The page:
We’ve given Hewlett's Cybersecurity Initiative attention for some pretty good reasons. Hewlett has charged into a space that's been dominated by industry and government, yet largely ignored by the philanthropic world. The foundation has a great shot at helping to create a more balanced debate by scaling up a critical mass of expertise based in universities and think tanks.
Hewlett has shown it can be nimble, too. Not long after it announced the $20 million initiative last year, it more than doubled its bet by awarding $15 million each to UC Berkeley, Stanford, and MIT.
Work is still ramping up at UC Berkeley and Stanford, but just a few months after Hewlett's $15 million pledge to MIT, that university has announced the launch of the MIT Cybersecurity Policy Initiative. Even by tech world standards, that was fast.
MITs initiative will work three angles through its initiative—technology, public policy, and organizational management. The initiative combines the brainpower and expertise of researchers from MITs Computer Science and Artificial Intelligence Lab (CSAIL), the Sloan School of Management, the political science department, the economics department, and finally, from MITs Science, Technology, and Society program. The initial goal of the consortium is to help guide policymakers.
Last year, we voiced some doubts as to whether Hewlett was smart to rely so heavily on universities, which can move slowly, to advance work in a field that's changing at lightening speed. Well, MIT's fast clip shows that campus eggheads aren't always so lumbering.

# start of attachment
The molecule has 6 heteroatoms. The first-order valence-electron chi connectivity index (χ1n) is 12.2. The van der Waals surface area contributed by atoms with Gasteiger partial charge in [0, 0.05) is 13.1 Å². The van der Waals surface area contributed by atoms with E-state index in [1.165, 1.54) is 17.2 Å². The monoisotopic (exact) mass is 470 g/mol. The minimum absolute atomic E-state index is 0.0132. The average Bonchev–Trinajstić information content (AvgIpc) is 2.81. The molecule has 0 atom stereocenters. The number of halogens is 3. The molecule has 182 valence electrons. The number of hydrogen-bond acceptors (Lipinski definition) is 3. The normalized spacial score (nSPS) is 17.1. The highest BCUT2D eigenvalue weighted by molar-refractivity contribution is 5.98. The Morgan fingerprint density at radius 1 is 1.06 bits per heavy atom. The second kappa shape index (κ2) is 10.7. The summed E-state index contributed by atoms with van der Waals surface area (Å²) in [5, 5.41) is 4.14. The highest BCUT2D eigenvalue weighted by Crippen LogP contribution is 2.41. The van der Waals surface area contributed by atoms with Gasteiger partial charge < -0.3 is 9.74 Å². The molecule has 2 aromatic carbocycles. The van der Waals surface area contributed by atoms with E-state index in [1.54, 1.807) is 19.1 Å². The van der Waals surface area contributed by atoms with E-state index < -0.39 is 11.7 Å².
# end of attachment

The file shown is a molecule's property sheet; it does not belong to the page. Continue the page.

Regardless, the way Hewlett sees it, government and industry are already addressing the most immediate cybersecurity threats. The foundation views its role differently—to help bridge the gap between the immediate threats and long-term policies.
Additionally, cybersecurity is a nascent and largely disjointed field. But Hewlett has the resources to foster the kind of coherence and independence that we saw emerge during the Cold War around nuclear weapons—ensuring that the military-industrial complex didn't have a monopoly on those life and death issues. It's worth remembering that top universities, MIT included, also played a role in expanding the voices in that debate.
In any case, Hewlett has hardly ignored think tanks. Since the program launched, Hewlett has awarded over $2.2 million in grants to think tanks, including policy shops such as the Center for New American Security, the Rand Corporation, and the Carnegie Endowment for International Peace.
Hewlett’s Cybersecurity Initiative has almost reached its first anniversary and is intended to run for four more years until winding down around 2019 or 2020. There's a lot of ground to cover in a relatively short period of time.